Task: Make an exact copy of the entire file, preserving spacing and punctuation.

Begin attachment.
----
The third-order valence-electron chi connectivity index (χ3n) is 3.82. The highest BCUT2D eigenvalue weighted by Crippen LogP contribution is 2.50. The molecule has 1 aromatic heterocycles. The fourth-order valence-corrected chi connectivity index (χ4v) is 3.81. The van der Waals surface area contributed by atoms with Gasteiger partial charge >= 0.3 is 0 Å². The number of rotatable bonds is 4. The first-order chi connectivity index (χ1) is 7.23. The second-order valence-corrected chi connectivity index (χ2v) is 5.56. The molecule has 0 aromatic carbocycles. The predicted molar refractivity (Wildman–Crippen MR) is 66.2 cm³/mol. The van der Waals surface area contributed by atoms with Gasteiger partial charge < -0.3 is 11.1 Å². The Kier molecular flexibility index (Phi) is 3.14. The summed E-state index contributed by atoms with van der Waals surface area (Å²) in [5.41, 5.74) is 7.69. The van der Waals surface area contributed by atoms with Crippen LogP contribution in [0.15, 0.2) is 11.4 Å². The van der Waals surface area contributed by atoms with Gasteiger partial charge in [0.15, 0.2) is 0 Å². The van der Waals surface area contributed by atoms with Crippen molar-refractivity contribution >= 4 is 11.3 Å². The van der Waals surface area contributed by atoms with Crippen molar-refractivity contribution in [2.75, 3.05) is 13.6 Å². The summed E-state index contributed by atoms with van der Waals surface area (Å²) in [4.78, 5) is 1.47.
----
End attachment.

The third-order valence-electron chi connectivity index (χ3n) is 3.82. The highest BCUT2D eigenvalue weighted by Crippen LogP contribution is 2.50. The molecule has 1 aromatic heterocycles. The fourth-order valence-corrected chi connectivity index (χ4v) is 3.81. The van der Waals surface area contributed by atoms with Gasteiger partial charge >= 0.3 is 0 Å². The number of rotatable bonds is 4. The first-order chi connectivity index (χ1) is 7.23. The second-order valence-corrected chi connectivity index (χ2v) is 5.56. The molecule has 0 aromatic carbocycles. The predicted molar refractivity (Wildman–Crippen MR) is 66.2 cm³/mol. The van der Waals surface area contributed by atoms with Gasteiger partial charge < -0.3 is 11.1 Å². The Kier molecular flexibility index (Phi) is 3.14. The summed E-state index contributed by atoms with van der Waals surface area (Å²) in [5.41, 5.74) is 7.69. The van der Waals surface area contributed by atoms with Crippen LogP contribution in [0.15, 0.2) is 11.4 Å². The van der Waals surface area contributed by atoms with Gasteiger partial charge in [0.15, 0.2) is 0 Å². The van der Waals surface area contributed by atoms with Crippen molar-refractivity contribution >= 4 is 11.3 Å². The van der Waals surface area contributed by atoms with Crippen molar-refractivity contribution in [2.75, 3.05) is 13.6 Å². The summed E-state index contributed by atoms with van der Waals surface area (Å²) in [4.78, 5) is 1.47.